Then the Oukitel K10000, as the name says is the one with the 10000mAh battery. The lack of 3G in Canada is a problem which I am trying to fix via the baseband, but no luck so far. Otherwise, as expected with such a huge battery, the K10000 is an absolute BEAST and the reviews were not fucking around when they said that phone can last up to a WEEK on a charge. It is absolutely true -- I get at the very least 5 days on one charge and already made it to eight-ish days. The phone is thick and heavy, but it feels very solid and were I to drop it I would fear for the ground more than I would for the phone. It has been updated to Marshmallow 6.0 and Doze standby has drastically improved performance.

Last but not least, I got a Cubot Note S. As the name would imply it is inspired by Swinesung's series of the same name, but the Note S is drastically thinner and lighter and I really like the design. The battery is pretty nice at 4250mAh and I can get very good battery life out of it. There is an official Marshmallow 6.0 update in Beta form, but it is far too buggy to be used as my daily driver. Doze standby will make a tremendous difference and I'll be able to squeeze even more performance out of the Note S.

One of the many advantages of ChinaDroids is that they use Mediatek/MTK system on chip solutions. MediaTek are usually tardy with releasing the source code for their processors which is the key to developping custom ROM. But, on the flip side of things, almost exclusively using MediaTek, the SPFlashTool application is nearly universal for ChinaDroids this makes them very easy to work with once you know what you're doing.

The tool can be used to restore a phone to factory settings, flash official updates when over-the-air updates do not work for some reason, or if you want to downgrade to an earlier build should you need to, I had to when I rooted the Oukitel K10000. I had this problem with my Xiaomi Redmi Note which was stuck with JellyBean 4.2 despite having an official KitKat 4.4 ROM. I also updated the No.1 M2 to Lollipop 5.1 with this tool.

The KingRoot tool is also VERY good, and has worked with all my ChinaDroids so far. Rooting is a purely optional procedure but it does have some interesting advantages. Also, I am pleased to say the DG685, DG550 and Redmi Note are the only three phones that contained malware, and all of the ChinaDroids I have gotten since have been clean out of the box.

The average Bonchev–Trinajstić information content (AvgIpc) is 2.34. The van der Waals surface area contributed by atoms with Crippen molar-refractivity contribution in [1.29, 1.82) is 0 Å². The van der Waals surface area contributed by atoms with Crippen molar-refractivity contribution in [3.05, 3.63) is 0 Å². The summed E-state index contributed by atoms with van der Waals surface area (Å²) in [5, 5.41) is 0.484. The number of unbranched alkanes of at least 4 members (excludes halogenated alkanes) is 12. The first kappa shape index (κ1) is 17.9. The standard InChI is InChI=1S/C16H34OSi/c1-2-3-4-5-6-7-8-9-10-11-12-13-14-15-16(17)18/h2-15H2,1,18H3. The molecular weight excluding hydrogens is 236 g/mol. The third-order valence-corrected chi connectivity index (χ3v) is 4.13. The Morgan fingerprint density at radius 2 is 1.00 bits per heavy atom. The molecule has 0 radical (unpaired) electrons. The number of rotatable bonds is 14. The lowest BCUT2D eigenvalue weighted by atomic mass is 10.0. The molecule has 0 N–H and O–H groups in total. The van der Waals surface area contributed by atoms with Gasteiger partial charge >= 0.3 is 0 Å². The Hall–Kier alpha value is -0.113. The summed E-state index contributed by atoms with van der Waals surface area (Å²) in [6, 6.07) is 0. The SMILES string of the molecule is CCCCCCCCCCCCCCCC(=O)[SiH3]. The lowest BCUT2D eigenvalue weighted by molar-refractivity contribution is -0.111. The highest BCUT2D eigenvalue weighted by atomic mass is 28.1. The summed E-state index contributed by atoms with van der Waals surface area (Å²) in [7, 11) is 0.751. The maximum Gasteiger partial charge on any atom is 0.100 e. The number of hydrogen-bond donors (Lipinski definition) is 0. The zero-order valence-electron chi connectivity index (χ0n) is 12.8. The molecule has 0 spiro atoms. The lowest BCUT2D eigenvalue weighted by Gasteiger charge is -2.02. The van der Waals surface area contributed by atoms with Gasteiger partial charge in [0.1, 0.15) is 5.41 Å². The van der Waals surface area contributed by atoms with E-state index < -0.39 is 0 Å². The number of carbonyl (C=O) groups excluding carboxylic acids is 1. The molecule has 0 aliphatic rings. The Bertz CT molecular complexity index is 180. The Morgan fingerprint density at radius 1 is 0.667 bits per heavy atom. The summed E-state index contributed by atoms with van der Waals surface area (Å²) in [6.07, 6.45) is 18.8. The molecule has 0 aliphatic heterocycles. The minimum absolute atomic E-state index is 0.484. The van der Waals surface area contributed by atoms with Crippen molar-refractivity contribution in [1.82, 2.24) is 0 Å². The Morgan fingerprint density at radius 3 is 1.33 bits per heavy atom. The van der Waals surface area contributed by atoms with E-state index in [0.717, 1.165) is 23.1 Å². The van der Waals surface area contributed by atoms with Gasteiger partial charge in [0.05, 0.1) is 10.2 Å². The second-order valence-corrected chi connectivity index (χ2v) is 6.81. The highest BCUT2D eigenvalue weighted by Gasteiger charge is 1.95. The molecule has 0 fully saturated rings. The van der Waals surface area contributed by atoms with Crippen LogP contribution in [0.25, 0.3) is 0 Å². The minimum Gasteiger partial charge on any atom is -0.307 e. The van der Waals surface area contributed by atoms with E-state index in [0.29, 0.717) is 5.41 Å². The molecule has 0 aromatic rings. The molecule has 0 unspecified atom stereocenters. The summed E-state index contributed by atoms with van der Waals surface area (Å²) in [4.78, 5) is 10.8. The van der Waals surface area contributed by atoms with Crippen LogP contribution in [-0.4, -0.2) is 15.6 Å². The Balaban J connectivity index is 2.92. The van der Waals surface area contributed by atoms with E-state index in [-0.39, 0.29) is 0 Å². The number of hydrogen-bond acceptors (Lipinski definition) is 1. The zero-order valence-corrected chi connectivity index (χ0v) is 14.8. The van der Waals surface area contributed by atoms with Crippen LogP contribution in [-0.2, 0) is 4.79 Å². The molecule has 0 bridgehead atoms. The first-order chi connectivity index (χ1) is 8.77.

Frankly,the phones that mobile carriers offer are ridiculously overpriced -- e.g the Note 7 is a whopping 850$ and the S7 was I believe 650$.

A ChinaDroid of similar performance and specs costs a fraction of that. So please, stop taking those overinflated phones from your mobile carrier, and give ChinaDroids a serious look.

It's never been a secret I was never really a fan of Android, and it stands true to this day, I still prefer Windows Phone and BlackBerry, but The K10000 has pretty much been the longest I have spent using an Android phone, which says a lot.

If you are in Europe, ChinaDroids will 99.9% of the time have excellent band support, meaning excellent signal. In North America, though, not all are supported but GSM has full band support and WCDMA 850 OR 1900 are supported so while the might not perform as well as a phone from a mobile carrier, they are perfectly serviceable. The Dagger DG550 and No.1 M2 have WCDMA 850MHz so coverage is more than satisfying and both usually stick to 3G and only fallback to 2G GSM in rare occasions.

The Cubot Note S, however, supports WCDMA 1900MHz, which has lesser range because of the higher wavelength. The closest base cell is about a kilometer away from my flat, so while the phone has been set to prefer 3G networks, it will often fall back to 2G GSM because of the stronger signal thanks to 850MHz. Reception is better outside and otherwise the Note S sticks to 3G networks.

So, after this humongeous wall of text, the bottom line: If you are an Android user and are tired of paying up the arse for overinflated brand phones, I would absolutely give ChinaDroids a look. Xiaomi, Doogee, Cubot, Oukitel all make phones that are more than worth their price. The Cubot Note S was discounted at 75$, and it is a quad-core processor with 2GB of RAM, 16GB storage with the added bonus of also taking microSD cards. It is also light, thin and well-built, had very good battery life.

Which is another point in favor of ChinaDroids, two features that were pretty much abandoned by brand phones -- removable batteries and expandable storage. I despise having a sealed battery and no ability to expand storage. I use Spotify and I download my music at Extreme quality and this fills up the memory REALLY fast.

So to reiterate, do give ChinaDroids a look, at the very least. Again, feel free to ask if anyone has any questions.